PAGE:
Over the past several weeks, Bruce Epperly has been laying out what he calls a "Good Enough Theology." In the course of this journey, he has lifted up the contributions of the Quakers, Pentecostals, Evangelicals, and even Fundamentalists to what is at its essence a progressive or liberal theology. It could even be described as one attempt at laying out a formula for a Big Tent Christianity. In this piece that looks at the idea of the divine image that marks human life, and the goodness that defines the universe itself, Bruce brings this brief journey to an end. He promises to be back soon with a conversation engaging the Book of Acts, so keep looking for his reappearance on the Tuesday time slot!
A Good Enough Theology –
Claiming our Divine Image
Bruce G. Epperly
A good enough theology proclaims the essential goodness, or wholeness, of humankind and the created universe. Genesis 1 proclaims that the universe, including humankind, is basically good. Humans are created in the divine image, a reality that embraces both male and female. While there is no one definition of the divine image, theologians have pondered the uniqueness of humankind in terms of imagination, creativity, love, and holy relatedness. In any event, a holistic theology proclaims that goodness rather than sin is “original” to our nature. John’s gospel continues this affirmation, proclaiming that the all things come into being through the word and wisdom of God and that God’s true light enlightens all humankind.
God is constantly moving in our lives in “sighs too deep for words,” giving us guidance and inspiration even when we have gone astray. Nothing can separate us from the love of God, even our personal and corporate waywardness. Even in our waywardness, there is a godwardness: it is always possible that we can become a “new creation,” that is, awaken to God’s presence in our lives. We may forget about God, but deep down there is always a movement of grace within our lives and encounters. Quakers have called this reality the “inner light.” Other Christians have called it the “image of God.” Still, others speak of it as God’s “initial aim,” or gift of possibility and energy that gives birth to each moment of our lives.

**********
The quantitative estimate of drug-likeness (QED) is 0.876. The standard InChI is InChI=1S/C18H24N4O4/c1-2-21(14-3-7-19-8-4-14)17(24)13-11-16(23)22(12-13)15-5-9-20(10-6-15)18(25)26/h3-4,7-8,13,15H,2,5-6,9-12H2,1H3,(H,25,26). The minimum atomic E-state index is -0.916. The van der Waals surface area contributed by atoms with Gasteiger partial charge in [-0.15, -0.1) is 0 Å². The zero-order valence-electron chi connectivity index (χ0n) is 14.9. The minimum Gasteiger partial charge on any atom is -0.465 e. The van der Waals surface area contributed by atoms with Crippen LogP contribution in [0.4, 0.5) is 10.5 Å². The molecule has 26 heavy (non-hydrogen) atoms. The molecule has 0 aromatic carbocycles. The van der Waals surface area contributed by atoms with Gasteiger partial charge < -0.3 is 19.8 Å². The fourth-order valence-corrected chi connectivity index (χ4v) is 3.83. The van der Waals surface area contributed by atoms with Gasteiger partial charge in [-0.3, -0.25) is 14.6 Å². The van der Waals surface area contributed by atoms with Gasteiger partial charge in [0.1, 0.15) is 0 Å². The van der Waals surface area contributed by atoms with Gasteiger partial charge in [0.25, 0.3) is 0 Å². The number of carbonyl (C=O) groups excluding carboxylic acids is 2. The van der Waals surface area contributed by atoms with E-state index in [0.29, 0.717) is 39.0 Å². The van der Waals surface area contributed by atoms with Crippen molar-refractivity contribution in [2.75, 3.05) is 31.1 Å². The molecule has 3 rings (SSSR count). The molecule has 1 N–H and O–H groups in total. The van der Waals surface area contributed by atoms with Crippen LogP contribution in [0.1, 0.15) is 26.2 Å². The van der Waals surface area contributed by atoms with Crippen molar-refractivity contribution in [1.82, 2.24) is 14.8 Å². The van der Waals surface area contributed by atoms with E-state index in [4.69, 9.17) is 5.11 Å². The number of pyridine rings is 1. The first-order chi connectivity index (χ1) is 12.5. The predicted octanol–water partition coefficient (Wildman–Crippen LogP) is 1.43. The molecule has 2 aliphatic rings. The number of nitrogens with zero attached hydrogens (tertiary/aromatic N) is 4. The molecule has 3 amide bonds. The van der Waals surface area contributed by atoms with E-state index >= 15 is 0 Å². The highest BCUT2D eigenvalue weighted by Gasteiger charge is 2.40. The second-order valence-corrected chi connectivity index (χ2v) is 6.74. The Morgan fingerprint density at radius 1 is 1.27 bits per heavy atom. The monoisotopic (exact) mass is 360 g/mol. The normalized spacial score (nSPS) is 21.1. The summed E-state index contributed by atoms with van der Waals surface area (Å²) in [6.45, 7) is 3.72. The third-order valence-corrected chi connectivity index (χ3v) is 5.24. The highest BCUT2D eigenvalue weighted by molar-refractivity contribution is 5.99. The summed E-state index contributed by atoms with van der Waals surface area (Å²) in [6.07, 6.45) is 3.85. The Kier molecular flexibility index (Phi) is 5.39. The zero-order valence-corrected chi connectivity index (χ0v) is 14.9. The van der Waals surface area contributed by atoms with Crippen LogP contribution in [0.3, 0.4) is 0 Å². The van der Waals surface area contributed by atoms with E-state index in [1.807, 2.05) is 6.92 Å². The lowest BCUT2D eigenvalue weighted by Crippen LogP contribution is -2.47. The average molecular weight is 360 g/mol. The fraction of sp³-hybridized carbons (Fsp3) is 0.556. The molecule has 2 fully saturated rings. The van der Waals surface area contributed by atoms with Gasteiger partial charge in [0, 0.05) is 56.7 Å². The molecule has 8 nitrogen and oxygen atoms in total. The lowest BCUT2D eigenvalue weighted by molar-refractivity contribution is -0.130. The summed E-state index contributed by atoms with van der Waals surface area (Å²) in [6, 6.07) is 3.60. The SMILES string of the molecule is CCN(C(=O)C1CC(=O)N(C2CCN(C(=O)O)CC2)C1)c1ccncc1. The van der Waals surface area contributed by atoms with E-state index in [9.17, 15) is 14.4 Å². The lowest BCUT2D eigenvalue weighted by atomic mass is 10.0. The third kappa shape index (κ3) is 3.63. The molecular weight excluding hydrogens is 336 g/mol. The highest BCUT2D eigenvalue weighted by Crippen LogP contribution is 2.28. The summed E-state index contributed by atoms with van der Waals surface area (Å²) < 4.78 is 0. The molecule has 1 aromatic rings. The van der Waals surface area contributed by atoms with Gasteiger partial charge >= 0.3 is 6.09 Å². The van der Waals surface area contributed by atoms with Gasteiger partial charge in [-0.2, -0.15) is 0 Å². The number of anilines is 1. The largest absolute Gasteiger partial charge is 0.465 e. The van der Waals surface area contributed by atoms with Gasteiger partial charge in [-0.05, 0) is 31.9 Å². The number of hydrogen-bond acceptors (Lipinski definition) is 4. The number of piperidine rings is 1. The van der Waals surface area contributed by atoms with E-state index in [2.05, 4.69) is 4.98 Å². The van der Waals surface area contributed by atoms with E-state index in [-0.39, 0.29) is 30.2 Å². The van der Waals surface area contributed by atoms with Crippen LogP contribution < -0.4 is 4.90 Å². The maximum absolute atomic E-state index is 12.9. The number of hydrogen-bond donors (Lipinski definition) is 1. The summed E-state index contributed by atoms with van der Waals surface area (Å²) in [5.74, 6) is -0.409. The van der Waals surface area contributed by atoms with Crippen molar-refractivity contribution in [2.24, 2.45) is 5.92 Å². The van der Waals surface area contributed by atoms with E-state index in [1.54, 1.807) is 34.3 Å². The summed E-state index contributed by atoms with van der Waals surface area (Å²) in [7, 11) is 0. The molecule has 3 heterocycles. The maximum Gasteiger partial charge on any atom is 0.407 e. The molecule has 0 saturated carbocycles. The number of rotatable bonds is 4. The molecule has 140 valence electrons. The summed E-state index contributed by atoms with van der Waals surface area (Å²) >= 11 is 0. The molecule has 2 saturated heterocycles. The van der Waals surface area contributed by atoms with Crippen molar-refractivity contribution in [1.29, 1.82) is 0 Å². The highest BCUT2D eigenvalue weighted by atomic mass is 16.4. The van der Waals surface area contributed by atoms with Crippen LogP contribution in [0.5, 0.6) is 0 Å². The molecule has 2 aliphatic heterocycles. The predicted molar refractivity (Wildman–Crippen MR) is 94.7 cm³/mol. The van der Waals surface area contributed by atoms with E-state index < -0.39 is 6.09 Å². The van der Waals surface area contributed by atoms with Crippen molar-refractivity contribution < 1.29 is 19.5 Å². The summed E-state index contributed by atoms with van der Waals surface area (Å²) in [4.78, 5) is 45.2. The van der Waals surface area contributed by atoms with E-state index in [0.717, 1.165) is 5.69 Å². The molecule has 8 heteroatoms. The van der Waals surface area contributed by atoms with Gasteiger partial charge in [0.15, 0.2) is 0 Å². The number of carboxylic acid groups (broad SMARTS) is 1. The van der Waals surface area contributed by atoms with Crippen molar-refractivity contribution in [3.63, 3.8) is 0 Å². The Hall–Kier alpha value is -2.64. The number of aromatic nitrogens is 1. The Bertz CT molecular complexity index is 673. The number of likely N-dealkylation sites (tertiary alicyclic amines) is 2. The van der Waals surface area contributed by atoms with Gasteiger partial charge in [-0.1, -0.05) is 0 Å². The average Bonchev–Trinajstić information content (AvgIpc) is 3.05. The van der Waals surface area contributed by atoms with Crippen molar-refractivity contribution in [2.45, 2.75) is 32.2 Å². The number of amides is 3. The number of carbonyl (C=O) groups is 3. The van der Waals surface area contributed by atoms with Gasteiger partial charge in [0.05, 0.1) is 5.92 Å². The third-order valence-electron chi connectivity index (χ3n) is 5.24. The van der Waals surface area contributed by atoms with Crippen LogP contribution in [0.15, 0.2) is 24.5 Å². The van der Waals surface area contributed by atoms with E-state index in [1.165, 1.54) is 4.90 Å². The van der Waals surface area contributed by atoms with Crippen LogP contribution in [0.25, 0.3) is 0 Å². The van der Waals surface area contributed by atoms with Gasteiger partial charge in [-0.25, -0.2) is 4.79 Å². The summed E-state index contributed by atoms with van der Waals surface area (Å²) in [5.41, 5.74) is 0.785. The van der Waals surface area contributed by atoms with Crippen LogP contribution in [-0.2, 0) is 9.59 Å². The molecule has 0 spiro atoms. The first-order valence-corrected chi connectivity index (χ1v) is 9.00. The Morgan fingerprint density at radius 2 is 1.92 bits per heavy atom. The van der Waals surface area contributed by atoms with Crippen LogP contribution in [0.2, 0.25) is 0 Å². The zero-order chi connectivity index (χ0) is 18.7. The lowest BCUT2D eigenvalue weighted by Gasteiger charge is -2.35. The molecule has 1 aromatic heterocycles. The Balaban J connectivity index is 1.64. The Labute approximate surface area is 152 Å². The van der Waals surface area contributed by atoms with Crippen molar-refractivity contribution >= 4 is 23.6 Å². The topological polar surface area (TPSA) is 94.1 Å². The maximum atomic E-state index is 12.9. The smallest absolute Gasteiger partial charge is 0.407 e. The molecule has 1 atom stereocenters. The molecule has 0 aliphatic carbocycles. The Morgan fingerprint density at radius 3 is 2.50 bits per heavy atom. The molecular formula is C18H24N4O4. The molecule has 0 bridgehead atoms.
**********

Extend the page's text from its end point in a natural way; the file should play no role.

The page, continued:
The Eastern Orthodox tradition uses the term “theosis” or “divinization” to describe the essential holiness of our lives. Athanasius of Alexandria wrote that “God became human so that the human might become god.” While Athanasius did not mean that humans were gods or equal to Christ in nature, he did mean that as a result of the interplay of divine inspiration and human spiritual practice, humans could experience a spiritual unity with the divine, what I call “lived omnipresence.” We can become, as Plato said in the Timaeus, as like to the divine as possible given our finite existence. Two thousand years later, John Wesley spoke of sanctification or growing in grace and alignment with God’s presence and will for our lives. For Wesley, as for Irenaeus centuries before, “the glory of God was a person fully alive.”
A healthy theological diet begins and ends with the goodness of life and human existence. We are beloved by God and, despite our waywardness, always connected with God. A fully alive person is one who has grown, in the words of Luke’s gospel, “in wisdom and stature.” In other traditions, such a person is described as a “bodhisattva” or “mahatma,” a great spirited person who seeks to bring wholeness and spiritual healing or enlightenment to human beings. Martin Luther describes such a person a “little Christ,” whose relationship with God flows through her or him to bring blessings and grace to others.
Good progressive theology takes our essential goodness and future possibility seriously. We are always worthy of love and always God’s beloved children. God wants us – all of us - to have abundant life at every stage of our being. A healthy theology does not minimize sin, but places sin in the context of God’s enduring and inspiring love. Healthy theology proclaims “you are my beloved child” and not “I am not worthy.”
Aware of our essential goodness and God’s everlasting love, we can take sin seriously while truly loving ourselves and others in our imperfection. Inspired by God’s love, we can accept God’s grace, practice spiritualities of transformation, and share God’s grace with others.
Bruce Epperly is a seminary professor and administrator at Lancaster Theological Seminary, pastor, theologian, and spiritual companion. He is the author of seventeen books, including Holy Adventure: 41 Days of Audacious Living, a response to Rick Warren’s Purpose Driven Life. His Tending to the Holy: The Practice of the Presence of God in Ministry, written with Katherine Gould Epperly, was selected 2009 Book of the Year by the Academy of Parish Clergy. His most recent book is From a Mustard Seed: Enlivening Worship and Music in the Small Church, written with Daryl Hollinger.